Advocates claim unions key for driving 'fly-by-nighters' from Marlborough wine industry
Overseas workers on the Recognised Seasonal Employer scheme have approached a union over their concerns about pay rates working in vineyards around Marlborough.
Labour Kaikoura candidate Janette Walker set up the meeting, between the workers and a representative of the Central Amalgamated Workers Union, last week.
Walker, an outspoken critic of employment practices in the wine industry, said she was aware of a number of cases where RSE workers had been underpaid.
"These companies have had long enough to get their act sorted, the guys that come here work so hard and they deserve a fair day's pay for a fair day's work, not to be exploited," she said.
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An investigation into nine RSE vineyard contractors last year found all were compliant with labour laws. Wine industry leaders have also praised the scheme.
Harsher penalties were announced by the Government last month, where employers, including RSE contractors, would lose their ability to recruit migrant workers for up to two years if they breached employment law.
Walker said RSE workers were growing more aware of employment law and by becoming unionised they would be in a better position to challenge breaches.
"It would create better employment practices within the industry, create a bit of uniformity with regards to rate of pay and get rid of the fly-by-nighters," Walker said.
Central Amalgamated Workers Union organiser Steve McManus said he was angered by the pay slips some of the RSE workers showed him last week.
One man had been paid only $75 for one of the days he worked, and the two 15-minute paid breaks were absent from his pay slip, he said.
Walker said the pay slip, from a RSE contractor, showed a rate of pay considerably less than that agreed upon in the employment contract.
McManus said one of the workers came to Marlborough hoping to make $8000, however he would only be able to save about $3000 because of how little he was getting paid.
"I want to help these people out, because they should be getting the same rights us Kiwis have, they should be getting exactly the same," he said.
"The wine industry is supposed to be the pride of Marlborough, but some of the employment practices are bloody disgraceful."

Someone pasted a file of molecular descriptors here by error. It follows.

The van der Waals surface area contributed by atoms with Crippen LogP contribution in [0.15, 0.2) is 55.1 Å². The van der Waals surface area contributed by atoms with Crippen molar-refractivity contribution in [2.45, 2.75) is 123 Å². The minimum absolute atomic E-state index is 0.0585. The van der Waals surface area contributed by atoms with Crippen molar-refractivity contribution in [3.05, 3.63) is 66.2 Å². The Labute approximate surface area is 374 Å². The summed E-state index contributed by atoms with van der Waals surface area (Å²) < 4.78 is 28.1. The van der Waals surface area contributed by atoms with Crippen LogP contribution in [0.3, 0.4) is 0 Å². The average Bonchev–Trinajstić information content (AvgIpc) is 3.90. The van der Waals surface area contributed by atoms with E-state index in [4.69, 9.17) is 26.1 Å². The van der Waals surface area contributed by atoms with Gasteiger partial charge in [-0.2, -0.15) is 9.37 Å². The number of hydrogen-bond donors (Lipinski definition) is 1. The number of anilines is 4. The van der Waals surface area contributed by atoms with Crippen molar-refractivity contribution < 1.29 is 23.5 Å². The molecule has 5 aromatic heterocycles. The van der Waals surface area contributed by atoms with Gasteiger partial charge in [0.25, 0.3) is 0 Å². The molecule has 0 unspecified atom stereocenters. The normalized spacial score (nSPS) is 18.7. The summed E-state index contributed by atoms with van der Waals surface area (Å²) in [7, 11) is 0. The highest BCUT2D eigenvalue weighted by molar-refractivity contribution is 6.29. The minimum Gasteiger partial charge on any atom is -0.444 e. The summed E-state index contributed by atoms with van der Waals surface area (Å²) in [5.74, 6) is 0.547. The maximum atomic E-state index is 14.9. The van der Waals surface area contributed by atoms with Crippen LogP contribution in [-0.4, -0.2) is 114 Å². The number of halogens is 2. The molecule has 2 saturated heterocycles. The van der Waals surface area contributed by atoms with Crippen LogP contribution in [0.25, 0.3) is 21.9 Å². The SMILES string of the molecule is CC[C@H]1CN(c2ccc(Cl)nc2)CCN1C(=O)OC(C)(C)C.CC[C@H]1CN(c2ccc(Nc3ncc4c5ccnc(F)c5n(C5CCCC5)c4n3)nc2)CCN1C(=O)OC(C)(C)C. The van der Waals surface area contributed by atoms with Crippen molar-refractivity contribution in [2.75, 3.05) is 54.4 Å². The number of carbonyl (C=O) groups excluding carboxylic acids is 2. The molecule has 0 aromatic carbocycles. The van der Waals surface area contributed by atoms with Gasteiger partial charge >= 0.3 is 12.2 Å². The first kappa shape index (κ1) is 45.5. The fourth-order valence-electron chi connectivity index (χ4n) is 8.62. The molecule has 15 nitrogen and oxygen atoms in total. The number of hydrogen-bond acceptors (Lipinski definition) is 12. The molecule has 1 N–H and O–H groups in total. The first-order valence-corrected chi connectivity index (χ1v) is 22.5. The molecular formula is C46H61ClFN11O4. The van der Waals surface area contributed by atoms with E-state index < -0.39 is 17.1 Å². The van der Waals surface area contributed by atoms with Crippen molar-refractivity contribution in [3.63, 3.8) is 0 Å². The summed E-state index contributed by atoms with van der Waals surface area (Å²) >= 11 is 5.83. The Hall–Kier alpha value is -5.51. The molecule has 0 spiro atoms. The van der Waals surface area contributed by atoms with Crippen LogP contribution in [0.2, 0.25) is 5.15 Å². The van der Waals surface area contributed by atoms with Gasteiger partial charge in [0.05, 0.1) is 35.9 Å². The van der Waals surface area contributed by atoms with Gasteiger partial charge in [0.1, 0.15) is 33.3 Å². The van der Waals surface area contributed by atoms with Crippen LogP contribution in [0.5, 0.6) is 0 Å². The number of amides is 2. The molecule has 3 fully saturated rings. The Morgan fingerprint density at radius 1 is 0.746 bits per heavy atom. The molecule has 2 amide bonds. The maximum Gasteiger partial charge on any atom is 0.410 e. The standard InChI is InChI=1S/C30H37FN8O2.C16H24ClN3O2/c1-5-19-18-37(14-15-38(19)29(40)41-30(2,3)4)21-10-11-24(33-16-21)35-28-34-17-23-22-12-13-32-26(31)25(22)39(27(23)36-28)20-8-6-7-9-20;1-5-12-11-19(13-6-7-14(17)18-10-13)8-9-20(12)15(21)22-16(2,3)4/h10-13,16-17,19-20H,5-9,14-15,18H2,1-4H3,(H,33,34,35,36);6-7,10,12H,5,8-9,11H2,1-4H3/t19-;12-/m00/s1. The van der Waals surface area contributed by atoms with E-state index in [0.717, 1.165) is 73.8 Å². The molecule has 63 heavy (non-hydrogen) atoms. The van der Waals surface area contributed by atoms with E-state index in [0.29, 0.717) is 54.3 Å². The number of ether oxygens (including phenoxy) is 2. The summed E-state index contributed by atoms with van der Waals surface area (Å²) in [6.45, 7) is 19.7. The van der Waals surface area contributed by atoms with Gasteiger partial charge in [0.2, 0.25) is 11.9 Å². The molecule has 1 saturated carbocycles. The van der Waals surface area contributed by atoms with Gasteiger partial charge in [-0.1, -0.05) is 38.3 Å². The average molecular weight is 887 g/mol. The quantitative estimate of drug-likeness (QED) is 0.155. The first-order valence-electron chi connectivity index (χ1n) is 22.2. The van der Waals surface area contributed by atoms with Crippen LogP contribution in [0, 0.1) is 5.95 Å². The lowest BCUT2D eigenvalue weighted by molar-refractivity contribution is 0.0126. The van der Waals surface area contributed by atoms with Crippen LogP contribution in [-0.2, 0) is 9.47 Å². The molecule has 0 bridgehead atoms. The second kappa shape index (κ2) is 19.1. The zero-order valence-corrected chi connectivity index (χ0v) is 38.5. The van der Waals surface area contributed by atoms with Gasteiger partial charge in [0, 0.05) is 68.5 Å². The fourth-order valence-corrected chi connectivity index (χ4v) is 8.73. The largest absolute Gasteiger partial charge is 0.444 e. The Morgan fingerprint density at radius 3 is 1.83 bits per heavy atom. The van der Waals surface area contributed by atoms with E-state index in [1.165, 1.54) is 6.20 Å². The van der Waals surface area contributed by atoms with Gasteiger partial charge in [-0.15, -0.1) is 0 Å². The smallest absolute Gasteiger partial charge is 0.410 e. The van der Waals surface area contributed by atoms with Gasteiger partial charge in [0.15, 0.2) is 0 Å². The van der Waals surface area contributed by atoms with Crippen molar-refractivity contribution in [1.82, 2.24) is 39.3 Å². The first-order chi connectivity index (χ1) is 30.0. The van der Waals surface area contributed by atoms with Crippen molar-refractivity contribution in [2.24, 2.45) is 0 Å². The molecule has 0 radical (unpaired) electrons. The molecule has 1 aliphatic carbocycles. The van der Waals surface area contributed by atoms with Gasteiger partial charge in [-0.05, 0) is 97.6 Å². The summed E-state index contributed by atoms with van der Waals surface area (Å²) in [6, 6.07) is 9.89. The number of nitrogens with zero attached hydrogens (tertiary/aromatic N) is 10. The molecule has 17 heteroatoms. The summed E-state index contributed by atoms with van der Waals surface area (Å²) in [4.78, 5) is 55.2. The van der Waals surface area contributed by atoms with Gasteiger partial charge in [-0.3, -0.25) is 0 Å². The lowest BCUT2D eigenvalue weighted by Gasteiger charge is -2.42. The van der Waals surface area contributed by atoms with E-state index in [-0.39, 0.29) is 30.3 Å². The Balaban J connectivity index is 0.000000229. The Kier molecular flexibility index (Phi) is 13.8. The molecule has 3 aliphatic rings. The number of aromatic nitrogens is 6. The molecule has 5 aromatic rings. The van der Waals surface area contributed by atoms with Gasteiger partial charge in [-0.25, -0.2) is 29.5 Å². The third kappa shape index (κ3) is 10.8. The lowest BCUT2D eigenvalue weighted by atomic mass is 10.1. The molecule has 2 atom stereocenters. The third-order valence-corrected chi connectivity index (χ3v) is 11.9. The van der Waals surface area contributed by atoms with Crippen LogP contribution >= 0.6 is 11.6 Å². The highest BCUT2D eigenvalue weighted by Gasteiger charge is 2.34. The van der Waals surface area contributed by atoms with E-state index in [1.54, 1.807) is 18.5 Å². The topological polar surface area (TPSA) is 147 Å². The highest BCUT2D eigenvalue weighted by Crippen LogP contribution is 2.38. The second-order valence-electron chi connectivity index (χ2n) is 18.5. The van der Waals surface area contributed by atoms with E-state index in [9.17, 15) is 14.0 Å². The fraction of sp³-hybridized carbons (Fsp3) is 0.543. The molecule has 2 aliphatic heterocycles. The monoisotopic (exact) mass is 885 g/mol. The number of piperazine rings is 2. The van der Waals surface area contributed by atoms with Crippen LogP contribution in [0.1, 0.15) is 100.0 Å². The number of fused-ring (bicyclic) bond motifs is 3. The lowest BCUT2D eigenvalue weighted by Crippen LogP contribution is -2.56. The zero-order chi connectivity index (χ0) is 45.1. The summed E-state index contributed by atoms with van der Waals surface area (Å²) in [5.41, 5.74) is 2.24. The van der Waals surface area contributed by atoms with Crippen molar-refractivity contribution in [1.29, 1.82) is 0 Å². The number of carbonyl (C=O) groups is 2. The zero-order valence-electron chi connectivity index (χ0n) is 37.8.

McManus acknowledged the majority of RSE employers, who were heavily audited by government agencies to attain accreditation, were doing the right thing.
However, in his 13 years in the role, he had seen a number of employment breaches, many of which he claimed went unreported to the Labour Inspectorate.
"The workers are told, 'keep away from the unions', 'keep away from the Department of Labour', otherwise you won't be back next year," he said.
The RSE scheme was set up 10 years ago as a way of providing economic assistance to Pacific Island nations while filling a need for seasonal workers in New Zealand.
Walker said it was considered a privilege to get onto the scheme, and workers were wary of reporting anything untoward as they were fearful they would not be able to return the following season.
McManus said a small number of RSE workers joined the union a few years ago, and while the workers last week were interested they were yet to sign up as members.
RSE workers that registered would have access to legal assistance through the union, as well as help with pay slips, and support talking to employers about what they were earning, McManus said.
Wine Marlborough general manager Marcus Pickens said it was up to each worker whether they joined a union. It was important there was good communication between employers and their employees, he said.
Employers should explain what pay slips look like, how much workers would be paid for certain jobs, and what deductions were being taken for things such as accommodation and transport, he said.
Wine Marlborough, through its White Paper initiative, was establishing best practice employment guidelines, among other things, for growers and wine companies, Pickens said.
Labour Inspectorate regional manager Kevin Finnegan said the inspectorate looked at RSE employment contracts before workers arrived in the country to make sure they complied with employment law.
"Where there are contractual issues, RSE workers are advised to use their team leader representative to raise concerns with their employer, and try to resolve them through their employer in the first instance," he said.
"If a RSE employer is breaching minimum employment standards, such as not paying at least the minimum wage or providing holiday pay, the Labour Inspectorate is the appropriate agency for employees to raise their concerns."
RSE workers could make complaints through an interpreter. Complaints could also be made anonymously.
- The Marlborough Express